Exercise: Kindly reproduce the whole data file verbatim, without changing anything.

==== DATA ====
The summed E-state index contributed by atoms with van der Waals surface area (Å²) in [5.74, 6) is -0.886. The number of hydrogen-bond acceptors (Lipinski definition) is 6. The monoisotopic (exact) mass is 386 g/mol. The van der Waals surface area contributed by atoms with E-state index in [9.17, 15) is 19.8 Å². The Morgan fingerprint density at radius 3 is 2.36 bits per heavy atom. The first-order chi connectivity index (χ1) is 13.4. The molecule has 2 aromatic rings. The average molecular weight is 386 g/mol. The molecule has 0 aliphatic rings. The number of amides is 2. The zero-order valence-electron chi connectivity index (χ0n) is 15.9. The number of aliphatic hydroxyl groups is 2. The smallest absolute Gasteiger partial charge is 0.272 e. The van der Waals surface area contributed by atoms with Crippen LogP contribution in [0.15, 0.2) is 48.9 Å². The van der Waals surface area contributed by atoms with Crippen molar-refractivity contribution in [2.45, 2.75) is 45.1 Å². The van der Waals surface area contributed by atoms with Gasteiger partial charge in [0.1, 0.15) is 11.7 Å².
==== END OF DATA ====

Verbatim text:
The summed E-state index contributed by atoms with van der Waals surface area (Å²) in [5.74, 6) is -0.886. The number of hydrogen-bond acceptors (Lipinski definition) is 6. The monoisotopic (exact) mass is 386 g/mol. The van der Waals surface area contributed by atoms with E-state index in [9.17, 15) is 19.8 Å². The Morgan fingerprint density at radius 3 is 2.36 bits per heavy atom. The first-order chi connectivity index (χ1) is 13.4. The molecule has 2 aromatic rings. The average molecular weight is 386 g/mol. The molecule has 0 aliphatic rings. The number of amides is 2. The zero-order valence-electron chi connectivity index (χ0n) is 15.9. The number of aliphatic hydroxyl groups is 2. The smallest absolute Gasteiger partial charge is 0.272 e. The van der Waals surface area contributed by atoms with Crippen LogP contribution in [0.15, 0.2) is 48.9 Å². The van der Waals surface area contributed by atoms with Crippen molar-refractivity contribution in [2.45, 2.75) is 45.1 Å². The van der Waals surface area contributed by atoms with Gasteiger partial charge in [0.1, 0.15) is 11.7 Å².